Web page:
The offside rule is confusing for new soccer fans. If a player is offside when they are played the ball, that person cannot be involved in the play.

Players are in an offside position when they are closer to the oppositions goal line that the last defending player and the soccer ball. This is applicably when they are in the oppositions half of the pitch.

12. Misconduct and Fouls

The referee has the authority to stop play for fouls and misconduct by players. Their decision is final during the match, disputes can be raised afterwards.

13. Free Kicks

Free kicks are awarded when fouls are called. They are either indirect or direct, and the ball must always be stationary when the kick is taken. The player taking the free kick cannot touch the ball again until another player has touched it.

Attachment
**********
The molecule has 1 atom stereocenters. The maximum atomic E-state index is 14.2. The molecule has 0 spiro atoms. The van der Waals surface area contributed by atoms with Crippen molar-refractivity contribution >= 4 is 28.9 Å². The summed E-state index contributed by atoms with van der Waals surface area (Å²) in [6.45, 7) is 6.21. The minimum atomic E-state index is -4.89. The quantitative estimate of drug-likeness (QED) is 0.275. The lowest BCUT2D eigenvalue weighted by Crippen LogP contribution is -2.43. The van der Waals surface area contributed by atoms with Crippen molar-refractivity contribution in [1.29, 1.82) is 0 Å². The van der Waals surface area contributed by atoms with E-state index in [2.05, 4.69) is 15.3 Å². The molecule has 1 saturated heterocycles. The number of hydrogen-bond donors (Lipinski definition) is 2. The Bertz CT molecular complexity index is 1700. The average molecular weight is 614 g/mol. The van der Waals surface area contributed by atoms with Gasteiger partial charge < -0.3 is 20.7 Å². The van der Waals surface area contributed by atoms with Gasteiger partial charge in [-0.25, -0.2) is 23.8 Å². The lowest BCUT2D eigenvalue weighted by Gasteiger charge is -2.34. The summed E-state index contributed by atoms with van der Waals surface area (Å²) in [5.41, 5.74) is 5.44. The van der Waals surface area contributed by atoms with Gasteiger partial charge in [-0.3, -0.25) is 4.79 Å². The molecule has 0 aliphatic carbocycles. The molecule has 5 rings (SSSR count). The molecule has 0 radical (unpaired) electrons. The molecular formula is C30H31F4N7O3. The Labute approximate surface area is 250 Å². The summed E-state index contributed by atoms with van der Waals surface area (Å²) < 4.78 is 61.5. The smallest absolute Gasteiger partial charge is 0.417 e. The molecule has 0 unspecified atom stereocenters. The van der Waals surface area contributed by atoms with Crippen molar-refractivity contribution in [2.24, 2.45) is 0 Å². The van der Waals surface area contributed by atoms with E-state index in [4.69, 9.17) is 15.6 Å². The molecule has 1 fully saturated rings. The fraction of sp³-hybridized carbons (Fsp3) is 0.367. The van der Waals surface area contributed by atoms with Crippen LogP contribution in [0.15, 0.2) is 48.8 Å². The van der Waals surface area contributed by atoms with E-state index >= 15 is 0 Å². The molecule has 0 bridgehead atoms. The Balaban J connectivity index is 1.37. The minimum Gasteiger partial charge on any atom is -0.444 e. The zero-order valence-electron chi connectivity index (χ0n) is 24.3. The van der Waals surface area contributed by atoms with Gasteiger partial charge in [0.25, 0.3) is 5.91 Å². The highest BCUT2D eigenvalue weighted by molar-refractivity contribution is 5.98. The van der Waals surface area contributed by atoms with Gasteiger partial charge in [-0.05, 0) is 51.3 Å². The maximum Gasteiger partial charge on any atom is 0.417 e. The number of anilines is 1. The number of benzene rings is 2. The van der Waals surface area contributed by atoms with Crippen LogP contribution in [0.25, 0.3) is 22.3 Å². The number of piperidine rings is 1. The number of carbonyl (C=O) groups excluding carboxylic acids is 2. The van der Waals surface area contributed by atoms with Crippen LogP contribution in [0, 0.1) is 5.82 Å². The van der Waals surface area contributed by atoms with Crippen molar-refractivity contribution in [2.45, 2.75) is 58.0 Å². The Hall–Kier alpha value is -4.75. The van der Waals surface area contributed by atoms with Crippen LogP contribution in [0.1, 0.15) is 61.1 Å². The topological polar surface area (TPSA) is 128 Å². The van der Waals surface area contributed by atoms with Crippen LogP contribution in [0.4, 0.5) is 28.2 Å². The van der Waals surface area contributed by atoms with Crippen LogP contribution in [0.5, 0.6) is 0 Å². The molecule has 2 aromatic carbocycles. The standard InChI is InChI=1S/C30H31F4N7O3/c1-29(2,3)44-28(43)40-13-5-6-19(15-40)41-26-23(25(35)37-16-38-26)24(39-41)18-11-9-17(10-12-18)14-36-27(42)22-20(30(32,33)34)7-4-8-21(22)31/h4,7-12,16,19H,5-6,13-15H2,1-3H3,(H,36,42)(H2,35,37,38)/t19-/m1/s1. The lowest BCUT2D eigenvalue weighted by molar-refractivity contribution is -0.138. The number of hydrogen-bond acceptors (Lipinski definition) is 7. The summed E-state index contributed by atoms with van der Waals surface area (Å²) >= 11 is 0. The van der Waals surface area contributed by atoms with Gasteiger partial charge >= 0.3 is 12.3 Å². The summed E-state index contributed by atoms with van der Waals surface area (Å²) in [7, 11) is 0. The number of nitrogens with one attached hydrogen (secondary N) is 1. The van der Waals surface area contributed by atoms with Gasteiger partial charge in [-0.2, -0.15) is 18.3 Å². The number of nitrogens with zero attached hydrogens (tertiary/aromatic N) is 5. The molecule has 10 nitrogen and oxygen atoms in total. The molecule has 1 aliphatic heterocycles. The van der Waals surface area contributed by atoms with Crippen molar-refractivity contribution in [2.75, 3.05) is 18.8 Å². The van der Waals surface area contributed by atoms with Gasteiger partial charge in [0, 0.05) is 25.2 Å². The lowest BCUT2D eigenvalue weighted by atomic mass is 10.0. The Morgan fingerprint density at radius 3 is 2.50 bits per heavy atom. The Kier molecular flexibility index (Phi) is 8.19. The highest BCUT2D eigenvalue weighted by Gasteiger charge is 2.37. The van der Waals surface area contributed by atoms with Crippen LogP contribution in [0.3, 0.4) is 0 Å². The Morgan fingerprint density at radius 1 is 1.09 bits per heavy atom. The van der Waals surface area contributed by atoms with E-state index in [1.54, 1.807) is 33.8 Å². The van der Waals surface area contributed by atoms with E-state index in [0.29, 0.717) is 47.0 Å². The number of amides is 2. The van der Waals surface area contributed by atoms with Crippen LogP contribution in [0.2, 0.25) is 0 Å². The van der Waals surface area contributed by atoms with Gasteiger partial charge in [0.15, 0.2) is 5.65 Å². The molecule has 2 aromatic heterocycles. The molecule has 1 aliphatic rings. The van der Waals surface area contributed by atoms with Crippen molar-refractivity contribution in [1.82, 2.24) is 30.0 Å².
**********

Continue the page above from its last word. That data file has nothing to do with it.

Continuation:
14. Penalty Kicks

When a foul is committed in the marked goal area a penalty kick is awarded. Before the penalty kick is taken, the referee must make sure the following is in place.

– The nominated kicker is known.
– The ball is on the penalty spot.
– The goalkeeper is in position.
– All other on field players are outside of the penalty area.

15, 16 and 17. Throw Ins, Goal Kicks, and Corner Kicks

When the ball crosses the touchline and goes out of play, the referee calls a throw in. The team that did not play the ball out of play take a throw in.

When the ball crosses the goal line outside of the goal posts a goal kick or corner is awarded. The attacking team take a corner, while the defending team take a goal kick.